"It's like being in a tsunami, we've been swept up in a big wave of grief and then dumped on a beach and just left", said Tony Fitzgerald.
His wife 'bubbly, lovely' wife Ann passed away on April 7 after spending ten days in hospital with coronavirus.
He misses Ann, from Salford, 'every second of every day', but feels there has been a lack of support for grieving families.
The 65-year-old former landlord is one of the thousands of Mancunians mourning a victim of this cruel disease.
Tony spoke to the Manchester Evening News outside Manchester Cathedral, where fellow grieving families and dignitaries gathered for a socially distanced memorial event on Thursday.
An online Book of Remembrance was launched during the GM Remembers ceremony, which was streamed live on Facebook.
Mourners like Tony can upload photos and tributes to the website, to honour the memory of their loved ones.
The event was led by The Very Rev'd Rogers Govender Dean of Manchester, and the region's mayor Andy Burnham.
Mr Burnham told the congregation that, as the death toll in the region rises to almost 3,000, it's vital to remember the human beings behind the statistics.
"They were people who lived here, loved here, laughed and cried here", he said.
The ceremony had a very different feel to a normal memorial event.
People in masks sat two metres away from each other during the prayers and readings.
There was no choir, just recorded hymns played through the speakers.
It was a reminder that we are still living through the pandemic, the threat of the virus is still very real.
But it was one of the first memorial events that people have been able to attend in person, as the lockdown begins to ease in Greater Manchester.
"We hope people will find some comfort, some closure perhaps, considering many people have not been able to be with their loved ones in their dying moments, not being able to say goodbye. Spiritually, emotionally, it has been a real challenge for people," Rev'd Govender said.
For Tony Fitzgerald, who got in contact with Mr Burnham via his radio show on BBC Manchester, the day was of huge significance.
Lockdown was a tough, isolating experience for people grieving like Tony. He couldn't give his wife of 41 years a proper send off.
"At least today I can take comfort that (Ann) is now on the website and people can log on and pay their respects to her, as they should have been able to do in normal circumstances. So today it gives me a bit of comfort. Ann didn't deserve to go in the way that she went, she deserved better than that.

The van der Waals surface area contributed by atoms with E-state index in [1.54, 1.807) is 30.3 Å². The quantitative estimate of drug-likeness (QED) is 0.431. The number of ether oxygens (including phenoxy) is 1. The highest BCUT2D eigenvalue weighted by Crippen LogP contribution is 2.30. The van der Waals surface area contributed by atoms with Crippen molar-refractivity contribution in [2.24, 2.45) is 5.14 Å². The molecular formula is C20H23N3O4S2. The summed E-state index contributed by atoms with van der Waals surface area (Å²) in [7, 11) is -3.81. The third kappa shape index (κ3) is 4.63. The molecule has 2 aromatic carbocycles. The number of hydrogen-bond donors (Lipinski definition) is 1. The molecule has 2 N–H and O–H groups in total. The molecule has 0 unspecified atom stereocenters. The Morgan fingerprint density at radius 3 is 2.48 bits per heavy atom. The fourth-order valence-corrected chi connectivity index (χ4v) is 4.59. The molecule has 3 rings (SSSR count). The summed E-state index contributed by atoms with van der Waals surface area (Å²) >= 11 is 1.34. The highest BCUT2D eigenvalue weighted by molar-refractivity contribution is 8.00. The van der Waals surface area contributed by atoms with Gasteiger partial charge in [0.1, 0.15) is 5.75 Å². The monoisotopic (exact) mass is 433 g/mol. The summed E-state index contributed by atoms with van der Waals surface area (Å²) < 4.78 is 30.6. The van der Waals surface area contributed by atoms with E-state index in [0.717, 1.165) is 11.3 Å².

"The support for the Covid families, for me, has just not been there. It has taken me six weeks to get bereavement counselling. I don't want Ann forgotten in the way she was taken. She died all alone. I went and sat with her when she passed away in a small, white, barren room" he said.
The funeral was a 'low key affair', with ten people. They weren't allowed any flowers, or a photogragh.
"It's just the way you expect to say goodbye to someone. You would have the numbers you wanted to attend and then you would celebrate their life in the way you wanted to do," he said.
Wednesday's memorial event was also attended by NHS staff who have worked on the frontline during the pandemic.
Dr Jay Naisbitt has been caring for patients on the intensive care ward at Salford Royal Hospital during the crisis.
"It's difficult to express the emotions of what we have been through over the last few months. What everyone has been through", he said.
"Even in normal times in intensive care unfortunately a number of patients will die despite our best efforts.
"What we have been through is a high number of people dying despite our best efforts in a short space of time. The normal processes, the normal empathy you have to people that you can express face to face has been diminished. It's very difficult to express emotion through Facetime or a telephone conversation.
"We have been able to facilitate families coming in for patients at the end of life, but it's been a difficult time for families who haven't been able to grieve properly in the conventional way", he said.
For frontline staff like Dr Naisbitt, the service and Covid-19 Online Book of Remembrance was a chance to take time out and reflect after a difficult few months.
"It was time for reflection and pause to understand what the city has been through. To help bring some closure to families and colleagues across the NHS", he said.